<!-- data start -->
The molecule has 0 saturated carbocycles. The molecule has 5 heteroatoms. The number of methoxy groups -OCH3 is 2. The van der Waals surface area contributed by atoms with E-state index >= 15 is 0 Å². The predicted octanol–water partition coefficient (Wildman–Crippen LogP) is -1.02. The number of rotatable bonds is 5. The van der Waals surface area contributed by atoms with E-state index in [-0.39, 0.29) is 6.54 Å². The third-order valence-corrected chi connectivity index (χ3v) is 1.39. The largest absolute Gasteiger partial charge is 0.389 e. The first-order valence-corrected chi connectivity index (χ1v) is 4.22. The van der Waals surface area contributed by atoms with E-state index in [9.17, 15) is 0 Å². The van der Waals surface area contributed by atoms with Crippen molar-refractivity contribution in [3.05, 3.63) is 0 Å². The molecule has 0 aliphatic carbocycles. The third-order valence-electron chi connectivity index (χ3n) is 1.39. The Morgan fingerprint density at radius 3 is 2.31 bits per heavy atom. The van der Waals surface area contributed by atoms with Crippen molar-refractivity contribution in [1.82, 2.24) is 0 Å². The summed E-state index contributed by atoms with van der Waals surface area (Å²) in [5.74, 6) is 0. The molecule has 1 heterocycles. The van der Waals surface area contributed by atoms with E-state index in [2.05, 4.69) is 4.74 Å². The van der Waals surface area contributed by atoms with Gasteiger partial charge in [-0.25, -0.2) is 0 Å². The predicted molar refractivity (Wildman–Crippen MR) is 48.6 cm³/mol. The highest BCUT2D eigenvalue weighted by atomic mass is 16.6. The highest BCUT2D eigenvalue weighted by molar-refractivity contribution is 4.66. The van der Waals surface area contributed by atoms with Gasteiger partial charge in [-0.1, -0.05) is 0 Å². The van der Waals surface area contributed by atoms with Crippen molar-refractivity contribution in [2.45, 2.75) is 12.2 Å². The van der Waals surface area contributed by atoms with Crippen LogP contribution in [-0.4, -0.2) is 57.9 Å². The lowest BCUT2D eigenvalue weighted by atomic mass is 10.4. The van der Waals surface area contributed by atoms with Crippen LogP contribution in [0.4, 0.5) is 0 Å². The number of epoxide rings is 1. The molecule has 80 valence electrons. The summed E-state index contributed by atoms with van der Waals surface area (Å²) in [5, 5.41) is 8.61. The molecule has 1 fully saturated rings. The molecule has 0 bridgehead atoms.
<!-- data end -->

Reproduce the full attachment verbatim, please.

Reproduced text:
The molecule has 0 saturated carbocycles. The molecule has 5 heteroatoms. The number of methoxy groups -OCH3 is 2. The van der Waals surface area contributed by atoms with E-state index >= 15 is 0 Å². The predicted octanol–water partition coefficient (Wildman–Crippen LogP) is -1.02. The number of rotatable bonds is 5. The van der Waals surface area contributed by atoms with E-state index in [-0.39, 0.29) is 6.54 Å². The third-order valence-corrected chi connectivity index (χ3v) is 1.39. The largest absolute Gasteiger partial charge is 0.389 e. The first-order valence-corrected chi connectivity index (χ1v) is 4.22. The van der Waals surface area contributed by atoms with E-state index in [9.17, 15) is 0 Å². The van der Waals surface area contributed by atoms with Crippen molar-refractivity contribution in [3.05, 3.63) is 0 Å². The molecule has 0 aliphatic carbocycles. The third-order valence-electron chi connectivity index (χ3n) is 1.39. The Morgan fingerprint density at radius 3 is 2.31 bits per heavy atom. The van der Waals surface area contributed by atoms with Crippen molar-refractivity contribution in [1.82, 2.24) is 0 Å². The summed E-state index contributed by atoms with van der Waals surface area (Å²) in [5.74, 6) is 0. The molecule has 1 heterocycles. The van der Waals surface area contributed by atoms with E-state index in [2.05, 4.69) is 4.74 Å². The van der Waals surface area contributed by atoms with Gasteiger partial charge in [-0.25, -0.2) is 0 Å². The predicted molar refractivity (Wildman–Crippen MR) is 48.6 cm³/mol. The highest BCUT2D eigenvalue weighted by atomic mass is 16.6. The highest BCUT2D eigenvalue weighted by molar-refractivity contribution is 4.66. The van der Waals surface area contributed by atoms with Gasteiger partial charge in [-0.1, -0.05) is 0 Å². The van der Waals surface area contributed by atoms with Crippen molar-refractivity contribution in [2.45, 2.75) is 12.2 Å². The van der Waals surface area contributed by atoms with Crippen LogP contribution in [-0.4, -0.2) is 57.9 Å². The lowest BCUT2D eigenvalue weighted by atomic mass is 10.4. The van der Waals surface area contributed by atoms with Crippen LogP contribution in [0.4, 0.5) is 0 Å². The number of epoxide rings is 1. The molecule has 80 valence electrons. The summed E-state index contributed by atoms with van der Waals surface area (Å²) in [5, 5.41) is 8.61. The molecule has 1 fully saturated rings. The molecule has 0 bridgehead atoms.